Officials: Do not use heartworm disease medicine meant for animals as COVID-19 treatment

Posted at 4:59 PM, Apr 15, 2020
and last updated 2020-04-15 17:17:20-04

(WXYZ) — Michigan officials are warning the public against the use of ivermectin – a medicine to treat heartworm disease in animals – as a treatment for COVID-19.

The Michigan Department of Agriculture and Rural Development and the Michigan Department of Health and Human Services announced the warning on Wednesday, adding that ivermectin is only approved by the FDA for use in animals. The medicine has also been used for treatment of certain internal and external parasites in various animal species, as well as humans.

State officials said the drug recently gained attention because of a pre-publication paper for the journal Antiviral Research. The publication showed how SARS-CoV-2, which is the virus that causes COVID-19, responded to the drug ivermectin in a petri dish. However, the drug was never given to people or animals during this study.

“We cannot emphasize this strongly enough: this study was not tested in humans or in animals,” said State Veterinarian Nora Wineland. “It was done in a petri dish. As intriguing as the results may be, at this point, they mean little to nothing in the actual prevention or treatment of COVID-19 in either animals or humans. Ivermectin sold for use in animals has not been evaluated for safety in species other than those listed on the label and may cause serious harm if taken by people.”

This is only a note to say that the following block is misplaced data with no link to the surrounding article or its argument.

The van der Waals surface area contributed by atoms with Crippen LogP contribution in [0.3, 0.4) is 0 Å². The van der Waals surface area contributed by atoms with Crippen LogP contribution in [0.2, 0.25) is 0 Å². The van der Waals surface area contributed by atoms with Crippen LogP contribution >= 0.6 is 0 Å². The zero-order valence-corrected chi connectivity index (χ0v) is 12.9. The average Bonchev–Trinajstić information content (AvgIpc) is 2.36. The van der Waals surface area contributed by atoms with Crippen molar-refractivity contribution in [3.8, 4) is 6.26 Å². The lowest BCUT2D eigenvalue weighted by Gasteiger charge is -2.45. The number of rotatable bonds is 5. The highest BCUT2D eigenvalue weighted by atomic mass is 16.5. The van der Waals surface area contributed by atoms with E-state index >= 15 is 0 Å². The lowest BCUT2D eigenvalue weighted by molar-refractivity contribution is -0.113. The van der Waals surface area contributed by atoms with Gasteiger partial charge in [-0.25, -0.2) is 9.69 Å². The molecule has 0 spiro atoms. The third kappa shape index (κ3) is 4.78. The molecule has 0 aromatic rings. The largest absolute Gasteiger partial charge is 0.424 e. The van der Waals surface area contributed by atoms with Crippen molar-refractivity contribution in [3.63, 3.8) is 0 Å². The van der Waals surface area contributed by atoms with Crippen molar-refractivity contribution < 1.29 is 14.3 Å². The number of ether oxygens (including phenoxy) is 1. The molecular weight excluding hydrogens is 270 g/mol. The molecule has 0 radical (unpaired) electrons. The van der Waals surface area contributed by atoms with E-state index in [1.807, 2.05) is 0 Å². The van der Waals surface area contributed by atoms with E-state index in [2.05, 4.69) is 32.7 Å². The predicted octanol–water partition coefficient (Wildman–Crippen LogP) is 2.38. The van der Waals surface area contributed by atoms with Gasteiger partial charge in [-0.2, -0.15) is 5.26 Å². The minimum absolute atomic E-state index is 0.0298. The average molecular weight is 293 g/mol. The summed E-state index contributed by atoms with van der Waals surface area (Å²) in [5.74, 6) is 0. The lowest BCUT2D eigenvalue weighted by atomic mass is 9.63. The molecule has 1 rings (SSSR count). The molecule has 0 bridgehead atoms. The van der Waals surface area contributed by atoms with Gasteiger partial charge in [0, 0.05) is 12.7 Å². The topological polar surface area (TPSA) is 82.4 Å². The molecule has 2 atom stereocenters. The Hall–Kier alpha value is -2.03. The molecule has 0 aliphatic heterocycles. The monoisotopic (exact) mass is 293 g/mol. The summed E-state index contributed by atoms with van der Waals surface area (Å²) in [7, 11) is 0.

In a letter to stakeholders on April 10, the FDA states that it is "concerned about the health of consumers who may self-medicate by taking ivermectin products intended for animals, thinking they can be a substitute for ivermectin intended for humans. People should never take animal drugs, as the FDA has only evaluated their safety and effectiveness in the particular animal species for which they are labeled."

Dr. Joneigh Khaldun, chief medical executive and chief deputy for the Michigan Department of Health and Human Services said that the concern Michiganders have is understandable, however, going about treating with unapproved medicine could cause harm.

“We understand Michiganders’ concerns about COVID-19 and the desire to find a cure quickly,” Khaldun said. “However, there are no approved preventive medications for COVID-19 in humans, and we do not want anyone being harmed by taking medications inappropriately. Staying home and practicing good public health practices like washing hands frequently, wearing a homemade mask if you must go out, and covering coughs and sneezes appropriately is the best way to slow the spread of COVID-19.”

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